| In the second half of
there was an exhibit of space artifacts from the Soviet Union. To
exhibit a black tie gala was
held on June, 1991.
The main reason that I
wanted to attend the gala is that two cosmonauts were supposed to be
honor there. Those cosmonauts were
Feoktistov, and Svetlana Savitskaya. The
price for the gala was a little steep. It
cost $250 per person and I almost didn't go.
Even with the steep price, I
figured that it didn't hurt to find out more information about the
called up the woman who was organizing the gala to find out more about
it. She said that there were going to be
Soviet Space dignitaries in attendance.
She went on to tell me that
if I wanted to go, she would make sure I got to sit at the table with
the dignitaries. Now that was a tempting
offer. I could possibly have dinner with
the person in charge of engine technology, or chief of the space suit
Since I already owned a
tuxedo, my expense to attend was limited to the $250. I accepted her
invitation. It was exciting to be going
to this gala, but it was also lonely. None
of my space friends were going. I also couldn't
$250 ticket in order to be able to take my girl friend.
The gala was really well
organized. At the start, you were given
a passport in which you could get your photo affixed.
The passport was red which fit in with the
Soviet theme of the exhibit.
When I arrived, there were
many people were milling about. This was
obviously the social event of the year for the upper crust of Fort Worth. Everybody seemed to know everybody,
except for me.
I kept my watchful eye out
for Cosmonaut Feoktistov. Earlier I had
learned that Cosmonaut Savitskaya was not able to attend. That was a
but the chance to meet the only surviving member of the Voskhod I crew
I had brought along a couple
of books to get autographed and a picture. There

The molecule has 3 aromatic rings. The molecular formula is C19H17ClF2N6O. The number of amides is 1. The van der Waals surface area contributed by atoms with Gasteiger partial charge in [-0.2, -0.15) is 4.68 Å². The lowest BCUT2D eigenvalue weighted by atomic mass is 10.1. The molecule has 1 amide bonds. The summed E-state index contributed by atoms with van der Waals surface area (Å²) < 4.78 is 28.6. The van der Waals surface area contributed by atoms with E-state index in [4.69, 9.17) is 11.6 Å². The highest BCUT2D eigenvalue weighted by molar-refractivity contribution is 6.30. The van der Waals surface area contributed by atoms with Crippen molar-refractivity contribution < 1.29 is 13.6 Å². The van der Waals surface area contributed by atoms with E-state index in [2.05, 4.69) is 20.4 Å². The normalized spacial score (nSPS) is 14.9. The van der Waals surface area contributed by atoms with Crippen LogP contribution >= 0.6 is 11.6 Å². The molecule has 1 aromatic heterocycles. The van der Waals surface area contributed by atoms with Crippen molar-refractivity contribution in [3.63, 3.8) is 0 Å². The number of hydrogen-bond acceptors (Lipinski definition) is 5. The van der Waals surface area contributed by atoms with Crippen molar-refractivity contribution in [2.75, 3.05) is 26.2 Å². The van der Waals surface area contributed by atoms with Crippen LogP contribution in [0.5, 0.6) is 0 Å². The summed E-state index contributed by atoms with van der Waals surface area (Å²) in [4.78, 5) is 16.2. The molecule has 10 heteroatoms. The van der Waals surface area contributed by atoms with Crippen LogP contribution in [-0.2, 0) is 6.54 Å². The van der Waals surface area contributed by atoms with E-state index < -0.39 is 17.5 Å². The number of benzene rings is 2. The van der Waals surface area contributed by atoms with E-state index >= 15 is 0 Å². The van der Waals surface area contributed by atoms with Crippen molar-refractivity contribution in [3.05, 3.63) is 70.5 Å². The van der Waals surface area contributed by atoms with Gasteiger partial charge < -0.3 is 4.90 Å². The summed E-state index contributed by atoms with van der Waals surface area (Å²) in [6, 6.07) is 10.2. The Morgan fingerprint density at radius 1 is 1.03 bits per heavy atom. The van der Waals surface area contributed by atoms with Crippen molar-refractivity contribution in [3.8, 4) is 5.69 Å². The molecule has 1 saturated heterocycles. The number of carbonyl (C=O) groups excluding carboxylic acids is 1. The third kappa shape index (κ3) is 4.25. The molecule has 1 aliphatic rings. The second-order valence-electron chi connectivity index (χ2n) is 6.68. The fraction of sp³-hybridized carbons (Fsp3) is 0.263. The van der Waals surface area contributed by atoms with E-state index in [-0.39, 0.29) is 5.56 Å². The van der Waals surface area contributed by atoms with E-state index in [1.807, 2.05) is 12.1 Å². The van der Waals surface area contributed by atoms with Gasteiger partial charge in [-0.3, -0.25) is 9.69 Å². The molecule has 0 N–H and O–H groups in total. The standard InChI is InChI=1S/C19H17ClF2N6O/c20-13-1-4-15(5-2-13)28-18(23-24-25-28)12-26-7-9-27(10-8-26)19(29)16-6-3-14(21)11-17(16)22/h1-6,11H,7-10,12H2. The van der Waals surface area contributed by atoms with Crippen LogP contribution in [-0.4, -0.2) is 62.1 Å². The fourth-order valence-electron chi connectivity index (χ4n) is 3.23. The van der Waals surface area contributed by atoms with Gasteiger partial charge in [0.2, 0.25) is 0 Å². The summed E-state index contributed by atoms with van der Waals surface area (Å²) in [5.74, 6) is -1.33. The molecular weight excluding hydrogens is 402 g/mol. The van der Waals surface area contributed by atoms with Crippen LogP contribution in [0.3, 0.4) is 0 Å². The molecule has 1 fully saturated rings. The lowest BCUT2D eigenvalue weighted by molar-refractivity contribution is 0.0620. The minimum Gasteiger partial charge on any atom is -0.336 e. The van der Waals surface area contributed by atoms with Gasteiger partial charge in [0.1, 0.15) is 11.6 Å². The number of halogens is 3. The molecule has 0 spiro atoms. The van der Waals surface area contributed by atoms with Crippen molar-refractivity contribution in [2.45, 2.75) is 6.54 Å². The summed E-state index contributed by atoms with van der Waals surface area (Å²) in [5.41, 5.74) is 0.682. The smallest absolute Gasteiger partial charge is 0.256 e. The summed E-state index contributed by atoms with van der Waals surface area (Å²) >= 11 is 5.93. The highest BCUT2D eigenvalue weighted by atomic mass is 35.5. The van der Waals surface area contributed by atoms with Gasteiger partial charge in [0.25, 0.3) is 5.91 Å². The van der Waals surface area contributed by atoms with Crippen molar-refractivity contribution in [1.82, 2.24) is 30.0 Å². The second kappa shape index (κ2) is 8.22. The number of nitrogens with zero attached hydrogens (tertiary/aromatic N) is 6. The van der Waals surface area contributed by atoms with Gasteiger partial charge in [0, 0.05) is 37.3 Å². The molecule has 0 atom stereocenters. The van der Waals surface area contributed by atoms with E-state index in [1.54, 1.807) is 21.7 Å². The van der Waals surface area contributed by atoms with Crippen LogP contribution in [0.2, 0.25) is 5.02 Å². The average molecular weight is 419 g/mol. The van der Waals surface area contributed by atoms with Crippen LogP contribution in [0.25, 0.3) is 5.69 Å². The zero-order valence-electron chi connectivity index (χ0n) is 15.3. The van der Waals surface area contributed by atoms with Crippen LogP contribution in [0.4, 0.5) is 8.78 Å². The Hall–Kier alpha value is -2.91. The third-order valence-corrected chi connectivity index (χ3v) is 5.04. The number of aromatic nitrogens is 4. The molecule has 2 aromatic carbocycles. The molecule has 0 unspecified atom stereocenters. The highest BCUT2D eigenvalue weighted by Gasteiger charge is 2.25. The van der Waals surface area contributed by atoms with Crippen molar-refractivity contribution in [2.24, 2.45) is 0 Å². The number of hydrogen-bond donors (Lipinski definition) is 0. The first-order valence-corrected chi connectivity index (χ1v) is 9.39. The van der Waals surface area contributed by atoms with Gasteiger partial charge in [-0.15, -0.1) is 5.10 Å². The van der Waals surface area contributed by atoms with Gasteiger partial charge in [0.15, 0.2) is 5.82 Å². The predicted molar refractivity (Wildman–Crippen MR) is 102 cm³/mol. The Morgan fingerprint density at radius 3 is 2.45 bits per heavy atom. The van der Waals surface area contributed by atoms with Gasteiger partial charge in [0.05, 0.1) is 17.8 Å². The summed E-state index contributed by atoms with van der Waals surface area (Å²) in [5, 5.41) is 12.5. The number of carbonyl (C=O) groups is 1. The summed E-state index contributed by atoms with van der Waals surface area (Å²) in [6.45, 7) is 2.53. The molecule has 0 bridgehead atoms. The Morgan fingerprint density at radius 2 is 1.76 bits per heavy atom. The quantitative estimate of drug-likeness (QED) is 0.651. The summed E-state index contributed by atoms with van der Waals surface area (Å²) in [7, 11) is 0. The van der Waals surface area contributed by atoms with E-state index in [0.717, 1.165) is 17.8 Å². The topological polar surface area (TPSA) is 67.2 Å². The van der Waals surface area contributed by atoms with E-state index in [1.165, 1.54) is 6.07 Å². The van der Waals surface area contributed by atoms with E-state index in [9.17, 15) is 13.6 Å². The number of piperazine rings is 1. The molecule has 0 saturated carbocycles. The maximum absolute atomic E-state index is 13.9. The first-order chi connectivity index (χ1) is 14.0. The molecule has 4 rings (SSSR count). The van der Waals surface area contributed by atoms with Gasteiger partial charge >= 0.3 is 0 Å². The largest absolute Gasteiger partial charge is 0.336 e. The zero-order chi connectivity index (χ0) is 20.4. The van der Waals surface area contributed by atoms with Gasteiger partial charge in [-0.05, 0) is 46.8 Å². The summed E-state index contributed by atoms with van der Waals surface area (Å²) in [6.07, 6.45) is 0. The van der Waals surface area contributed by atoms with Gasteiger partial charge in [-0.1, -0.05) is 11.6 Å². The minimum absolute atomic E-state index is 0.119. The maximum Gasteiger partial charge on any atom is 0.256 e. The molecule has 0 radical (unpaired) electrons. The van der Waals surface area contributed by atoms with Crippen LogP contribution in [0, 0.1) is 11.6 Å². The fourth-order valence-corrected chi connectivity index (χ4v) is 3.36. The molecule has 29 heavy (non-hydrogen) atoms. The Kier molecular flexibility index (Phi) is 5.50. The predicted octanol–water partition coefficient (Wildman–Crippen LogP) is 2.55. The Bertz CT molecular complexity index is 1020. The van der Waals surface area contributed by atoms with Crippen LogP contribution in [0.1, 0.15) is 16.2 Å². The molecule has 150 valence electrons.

was an opening ceremony were the dignitaries
were announced. That helped a lot, because
sometimes it is
difficult to recognize what the astronauts cosmonauts look like many
after they have left the program.
The Fort Worth Symphony then
played the national anthems of both the United States and the Soviet Union. When the
anthems were finished people headed
into the exhibit.
I headed in the opposite
direction because I knew that is were Dr. Feoktistov was.
The dignitaries would be the last in because
of the way that things were arranged.
I approached Dr. Feoktistov
and he was gracious enough to sign my books and photo for me. The pressure was off now! It was time to
enjoy the banquet. The banquet tables
were intermingled with the exhibit. Instead of one large banquet hall
small intimate rooms of no more than five or ten tables.
The tables were covered with
black velvet as were the chairs. Truly, it was
a beautiful setting. I grabbed a
glass of Scotch from the bar and wandered around the exhibit. I was hoping to find a way to strike up a
conversation with someone.
I stopped over by the
Lunokhod exhibit. There one of the
Soviet Technicians, associated with the exhibit, was speaking to a
woman. The lady obviously had no concept
exploration but was trying to conduct a conversation anyway. The technician's command of the English
Slowly, I worked my way into
the conversation. I had a marvelous
discussion with the technician. He worked on the software for the
also on the Phobos spacecraft.
One thing that I was curious
about was how long it took them to develop their space probes. He said that it took about two years to
most of them. That seemed remarkably short to me.
He explained that most of
their probes are built off of one common platform. That way it isn't
to change the experiments from one probe to another, from Venera to
Phobos. I thought that was superb idea. I knew how long it had taken the United States to develop some of its space
probes like Galileo. I wondered why we did not use the same time and